A loudspeaker is a device that is used to transform electrical energy into mechanical energy (sound waves). Most loudspeakers use a coil of wire, known as the voice coil, moving through a magnetic field, usually a permanent magnet around the voice coil. A substance of some kind, usually paper, polypropylene, composites, or metals, is attached to the voice coil structure to push the air, making the waves that we know as sound. This attachment is usually cone or dome shaped. The rest of the features depend on the type of speaker for the most part.

Low frequency speakers, mainly woofers and subwoofers, are large and require a great deal of support to hold the parts together. A frame is attached to the magnet and the cone of the speaker is attached to the frame with a flexible baffling. A small dome is usually placed over the hole in the center where the voice coil is to protect the insides of the speaker from dust. The weight of the material that the cone is made of is very important. The weight controls the speed and frequency response that the loudspeaker will have due to the difficulty of overcoming the intertia of a heavy (high intertia) material.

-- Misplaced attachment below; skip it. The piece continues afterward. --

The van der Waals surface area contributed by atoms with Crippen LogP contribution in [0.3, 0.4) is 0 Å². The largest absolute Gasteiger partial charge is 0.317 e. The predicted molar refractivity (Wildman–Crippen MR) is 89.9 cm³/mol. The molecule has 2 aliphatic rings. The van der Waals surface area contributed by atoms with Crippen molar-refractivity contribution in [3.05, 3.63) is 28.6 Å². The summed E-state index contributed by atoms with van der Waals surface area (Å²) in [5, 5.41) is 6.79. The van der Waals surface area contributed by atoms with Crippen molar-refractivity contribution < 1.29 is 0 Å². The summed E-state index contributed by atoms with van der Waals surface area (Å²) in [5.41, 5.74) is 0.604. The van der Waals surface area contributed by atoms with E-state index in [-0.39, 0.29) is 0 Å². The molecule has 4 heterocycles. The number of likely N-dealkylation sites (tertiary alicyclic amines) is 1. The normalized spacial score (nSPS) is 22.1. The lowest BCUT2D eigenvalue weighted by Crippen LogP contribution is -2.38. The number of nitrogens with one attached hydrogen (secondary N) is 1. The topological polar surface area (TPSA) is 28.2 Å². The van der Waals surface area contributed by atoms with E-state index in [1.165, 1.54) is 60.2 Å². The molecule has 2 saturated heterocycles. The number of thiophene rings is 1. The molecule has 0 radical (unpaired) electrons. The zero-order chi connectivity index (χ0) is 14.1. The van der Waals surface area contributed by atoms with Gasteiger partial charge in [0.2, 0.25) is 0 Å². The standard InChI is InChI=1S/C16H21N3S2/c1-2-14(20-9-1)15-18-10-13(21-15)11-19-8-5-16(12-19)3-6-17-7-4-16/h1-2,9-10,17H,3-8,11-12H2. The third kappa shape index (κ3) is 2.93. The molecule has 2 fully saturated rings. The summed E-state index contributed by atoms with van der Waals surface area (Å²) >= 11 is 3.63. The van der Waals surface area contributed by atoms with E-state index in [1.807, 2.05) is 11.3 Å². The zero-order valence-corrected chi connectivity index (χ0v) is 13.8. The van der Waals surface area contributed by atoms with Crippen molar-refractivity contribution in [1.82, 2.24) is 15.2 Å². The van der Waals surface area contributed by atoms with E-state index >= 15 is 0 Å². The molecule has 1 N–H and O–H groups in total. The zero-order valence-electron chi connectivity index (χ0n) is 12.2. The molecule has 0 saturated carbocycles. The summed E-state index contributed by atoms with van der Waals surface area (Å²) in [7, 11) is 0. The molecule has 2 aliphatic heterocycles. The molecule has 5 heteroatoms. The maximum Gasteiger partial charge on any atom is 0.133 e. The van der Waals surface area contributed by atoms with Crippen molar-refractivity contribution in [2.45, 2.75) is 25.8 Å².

Smaller speakers, made for higher frequencies, called tweeters are made somewhat differently from low frequency speakers. Being smaller they don't need as much baffling as the larger, heavier speakers. They are often made of metals, like aluminum. Tweeters are capable of reproducing very high frequencies and can generate a lot of heat, sometimes calling for a more active cooling system.

There are other sorts of loudspeakers which are less common. There are ribbon speakers that are usually used for high frequencies in place of a normal tweeter. Flat panel speakers have also made it to the marketplace to fit alongside equally flat computer monitors. Horn loudspeakers are often used for high power applications, such as live performances as they are more robust and quite powerful.

The design of the enclosure for a loudspeaker is nearly as important as the mechanical portion of the speaker itself. The size, shape, and venting of the enclosure effects the frequency response and loudness of the speaker. There are several kinds of enclosures: sealed, vented, and transmission line are among them. Sometimes a pair of speakers will be used facing each other, with their cones together, and with inverted phase. This configuration is called isobaric. It adds the output power of each speaker together to emulate the effect of a single more powerful speaker.

The support electronics are just as important as the rest of the speaker. Most speaker systems are labelled as 2 way, 3 way, or more, indicating that the enclosure contains multiple actual speakers, each handling a different portion of the frequency range. An electronic circuit called a crossover must be used to smoothly transition between the cutoff frequencies of the individual speakers. Some speakers, usually seperate subwoofers, also have amplifiers in them. The amplifier must be of high quality or the signal may be distorted and the sound will not be pleasant.